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What Is Race About?
Race is about three lawyers—two partners, one African-American, one white, and their young, African-American law clerk—who are deciding whether or not to take the case of wealthy white man accused of raping an African-American woman. The play, like the case, is not open and shut. Shame, guilt, class, sex, lies and, of course, race, are all provocatively stirred together in this fast-paced show that will probably leave theatergoers dissecting and discussing it long after the curtain goes down. As the playwright wrote in a recent essay about his work, “Race, like sex, is a subject on which it is near impossible to tell the truth.” Audience members will undoubtedly bring their own set of judgments and preconceptions into this work that delves into a most complicated and fraught subject.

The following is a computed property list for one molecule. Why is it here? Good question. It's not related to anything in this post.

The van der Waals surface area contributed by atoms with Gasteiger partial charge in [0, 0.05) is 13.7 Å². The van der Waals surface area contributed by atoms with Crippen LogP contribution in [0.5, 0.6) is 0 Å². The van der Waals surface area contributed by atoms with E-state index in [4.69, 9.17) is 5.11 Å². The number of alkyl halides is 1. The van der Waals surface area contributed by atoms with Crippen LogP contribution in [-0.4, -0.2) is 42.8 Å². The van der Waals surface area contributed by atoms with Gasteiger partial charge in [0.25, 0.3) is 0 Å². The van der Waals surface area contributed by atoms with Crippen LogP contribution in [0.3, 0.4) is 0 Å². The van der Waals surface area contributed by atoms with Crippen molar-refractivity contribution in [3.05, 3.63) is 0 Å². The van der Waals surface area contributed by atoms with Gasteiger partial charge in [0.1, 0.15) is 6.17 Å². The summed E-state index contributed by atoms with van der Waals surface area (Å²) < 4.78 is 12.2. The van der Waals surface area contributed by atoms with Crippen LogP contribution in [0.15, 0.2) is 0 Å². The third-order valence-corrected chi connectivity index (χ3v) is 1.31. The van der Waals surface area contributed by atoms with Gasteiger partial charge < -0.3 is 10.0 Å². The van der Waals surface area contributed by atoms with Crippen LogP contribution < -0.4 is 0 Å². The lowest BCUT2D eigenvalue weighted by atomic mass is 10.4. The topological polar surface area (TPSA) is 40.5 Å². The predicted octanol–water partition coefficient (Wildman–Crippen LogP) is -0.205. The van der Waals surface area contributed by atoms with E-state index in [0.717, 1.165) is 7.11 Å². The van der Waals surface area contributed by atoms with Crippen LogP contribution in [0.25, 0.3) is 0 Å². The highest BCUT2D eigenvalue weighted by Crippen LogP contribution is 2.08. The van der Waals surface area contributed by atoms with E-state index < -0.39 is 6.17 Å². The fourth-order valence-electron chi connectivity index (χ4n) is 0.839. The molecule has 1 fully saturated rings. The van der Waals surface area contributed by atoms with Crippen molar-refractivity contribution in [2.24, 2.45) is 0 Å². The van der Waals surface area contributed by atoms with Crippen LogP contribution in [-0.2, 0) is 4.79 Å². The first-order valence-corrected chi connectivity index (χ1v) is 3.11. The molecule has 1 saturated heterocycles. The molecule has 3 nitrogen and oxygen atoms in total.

"A high-voltage melodrama that is unafraid to raise painful questions while dispensing prickly ideas and provocative dialogue amid steady suspense. The play is full of wry jokes, epigrammatic jolts, and acrid, even cheeky provocations, which, depending on the extent of your guilt feelings, can be taken as deserved flagellation or perfervid overstatement."Review by John Simon from Bloomberg News
"The issues it raises, particularly on the ethnic varieties of shame and the universal nature of guilt, should offer ample nutrition for many a post-theater dinner conversation."Review by Ben Brantley from The New York Times
What Is Race Like?
If you like the quick banter of David Mamet’s Glengarry Glen Ross, the gloves-off approach of Speed the Plow and the provocative subject matter of Oleanna, you will enjoy all three in Race. Mamet is doing what he does best with this show: choosing an incendiary topic and asking more questions than he answers. Is this the most incendiary show of the Pulitzer Prize-winning playwright? That’s debatable, but it does seem that he’s found a new four-letter word in Race
Is Race Good for Kids?
In a word, no. Although there is no violence on stage, the alleged rape at the heart of Race—not to mention the endless stream of expletives—make this piece inappropriate for kids.